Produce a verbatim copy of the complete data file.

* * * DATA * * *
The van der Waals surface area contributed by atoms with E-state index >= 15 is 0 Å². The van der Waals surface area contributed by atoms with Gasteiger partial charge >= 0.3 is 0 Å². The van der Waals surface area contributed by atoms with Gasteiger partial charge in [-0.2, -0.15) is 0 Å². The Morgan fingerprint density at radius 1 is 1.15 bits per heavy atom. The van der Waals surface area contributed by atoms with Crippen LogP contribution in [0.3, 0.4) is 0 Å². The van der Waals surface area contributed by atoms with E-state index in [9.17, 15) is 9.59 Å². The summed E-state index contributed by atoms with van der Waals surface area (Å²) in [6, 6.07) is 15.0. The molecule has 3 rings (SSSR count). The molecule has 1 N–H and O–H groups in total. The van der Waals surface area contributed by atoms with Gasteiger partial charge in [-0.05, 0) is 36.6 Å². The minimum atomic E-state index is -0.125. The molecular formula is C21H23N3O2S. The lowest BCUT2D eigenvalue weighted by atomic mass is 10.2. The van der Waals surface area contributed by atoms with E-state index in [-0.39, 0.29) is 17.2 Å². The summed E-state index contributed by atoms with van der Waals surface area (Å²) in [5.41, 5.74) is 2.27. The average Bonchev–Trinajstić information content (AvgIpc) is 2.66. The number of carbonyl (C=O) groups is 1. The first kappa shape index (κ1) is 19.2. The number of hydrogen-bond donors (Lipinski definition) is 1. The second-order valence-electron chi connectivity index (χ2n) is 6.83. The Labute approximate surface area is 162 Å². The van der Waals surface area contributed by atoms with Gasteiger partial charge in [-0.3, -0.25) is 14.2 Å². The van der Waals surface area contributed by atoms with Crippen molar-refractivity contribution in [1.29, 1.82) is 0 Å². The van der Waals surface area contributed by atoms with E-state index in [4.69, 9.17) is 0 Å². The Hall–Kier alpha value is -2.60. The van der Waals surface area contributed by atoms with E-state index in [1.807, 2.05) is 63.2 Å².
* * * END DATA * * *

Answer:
The van der Waals surface area contributed by atoms with E-state index >= 15 is 0 Å². The van der Waals surface area contributed by atoms with Gasteiger partial charge >= 0.3 is 0 Å². The van der Waals surface area contributed by atoms with Gasteiger partial charge in [-0.2, -0.15) is 0 Å². The Morgan fingerprint density at radius 1 is 1.15 bits per heavy atom. The van der Waals surface area contributed by atoms with Crippen LogP contribution in [0.3, 0.4) is 0 Å². The van der Waals surface area contributed by atoms with E-state index in [9.17, 15) is 9.59 Å². The summed E-state index contributed by atoms with van der Waals surface area (Å²) in [6, 6.07) is 15.0. The molecule has 3 rings (SSSR count). The molecule has 1 N–H and O–H groups in total. The van der Waals surface area contributed by atoms with Gasteiger partial charge in [-0.05, 0) is 36.6 Å². The minimum atomic E-state index is -0.125. The molecular formula is C21H23N3O2S. The lowest BCUT2D eigenvalue weighted by atomic mass is 10.2. The van der Waals surface area contributed by atoms with E-state index in [-0.39, 0.29) is 17.2 Å². The summed E-state index contributed by atoms with van der Waals surface area (Å²) in [5.41, 5.74) is 2.27. The average Bonchev–Trinajstić information content (AvgIpc) is 2.66. The number of carbonyl (C=O) groups is 1. The first kappa shape index (κ1) is 19.2. The number of hydrogen-bond donors (Lipinski definition) is 1. The second-order valence-electron chi connectivity index (χ2n) is 6.83. The Labute approximate surface area is 162 Å². The van der Waals surface area contributed by atoms with Gasteiger partial charge in [-0.3, -0.25) is 14.2 Å². The van der Waals surface area contributed by atoms with Crippen molar-refractivity contribution in [1.29, 1.82) is 0 Å². The van der Waals surface area contributed by atoms with E-state index in [4.69, 9.17) is 0 Å². The Hall–Kier alpha value is -2.60. The van der Waals surface area contributed by atoms with E-state index in [1.807, 2.05) is 63.2 Å².